Procollagen-3 N-Terminal Peptide (P3NP)
Methotrexate is a successful form of treatment for psoriasis and rheumatoid arthritis (RA). It has, however, been noted that prolonged exposure can result in irreversible hepatic fibrosis, the risk of which is idiopathic but associated with cumulative doses of more than 1.5g (usually encountered in psoriasis as lower doses are used in RA). Previously it was advised that a liver biopsy be considered after each cumulative 1.5g methotrexate. In 1996 it was shown that serum P3NP concentrations were predictive of the development of hepatic fibrosis. Continually raised P3NP concentrations were found to be associated with fibrosis in 78-100% of cases, but were only seen in 15-18% of subjects with a normal liver on biopsy. Current guidelines issued by the British Association of Dermatologists (2016) on the use of methotrexate in psoriasis suggest P3NP measurements be carried out annually and three monthly after a raised value. At Viapath, we use guideline-recommended radioimmunoassay.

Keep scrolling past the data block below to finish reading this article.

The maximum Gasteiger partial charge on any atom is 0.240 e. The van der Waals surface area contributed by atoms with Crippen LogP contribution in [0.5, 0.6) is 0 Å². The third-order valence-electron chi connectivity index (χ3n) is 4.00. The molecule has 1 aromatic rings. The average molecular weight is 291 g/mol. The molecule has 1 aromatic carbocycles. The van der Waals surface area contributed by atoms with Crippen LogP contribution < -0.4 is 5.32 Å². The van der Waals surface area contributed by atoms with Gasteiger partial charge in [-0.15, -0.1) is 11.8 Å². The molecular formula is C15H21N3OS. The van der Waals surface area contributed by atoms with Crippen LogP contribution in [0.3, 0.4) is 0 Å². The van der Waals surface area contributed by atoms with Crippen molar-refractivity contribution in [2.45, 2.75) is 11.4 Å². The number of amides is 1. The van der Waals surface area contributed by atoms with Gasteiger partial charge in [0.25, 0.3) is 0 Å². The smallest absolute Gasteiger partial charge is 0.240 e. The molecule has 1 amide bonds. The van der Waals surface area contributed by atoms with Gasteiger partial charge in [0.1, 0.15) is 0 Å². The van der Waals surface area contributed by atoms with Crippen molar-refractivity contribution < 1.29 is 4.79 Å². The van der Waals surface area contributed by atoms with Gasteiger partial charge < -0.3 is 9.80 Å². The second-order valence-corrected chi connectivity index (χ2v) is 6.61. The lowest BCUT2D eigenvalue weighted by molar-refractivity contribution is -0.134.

In adults with psoriasis receiving methotrexate, P3NP results should be interpreted as follows:
- If P3NP is greater than 4.2 μg/L for the first time: repeat test in 3 months.
- If P3NP is raised:
> 8 μg/L on two occasions; or
> 4.2 μg/L but < 8.0 μg/L on three occasions within 12 months; or
> 10 μg/L on one occasion
results may indicate liver fibrosis - suggest onward referral for specialist advice.
The normal ranges for serum P3NP are as follows:
0-3 years 3.4 - 52.6 μg/L
4-9 years 3.4 - 12.1 μg/L
10-16 years 2.9 - 24.4 μg/L
17-18 years 2.0 - 7.0 μg/L
>19 years 1.2 - 4.2 ug/L
London SE5 9RS
London SE5 9RS
Last updated: 26/06/2018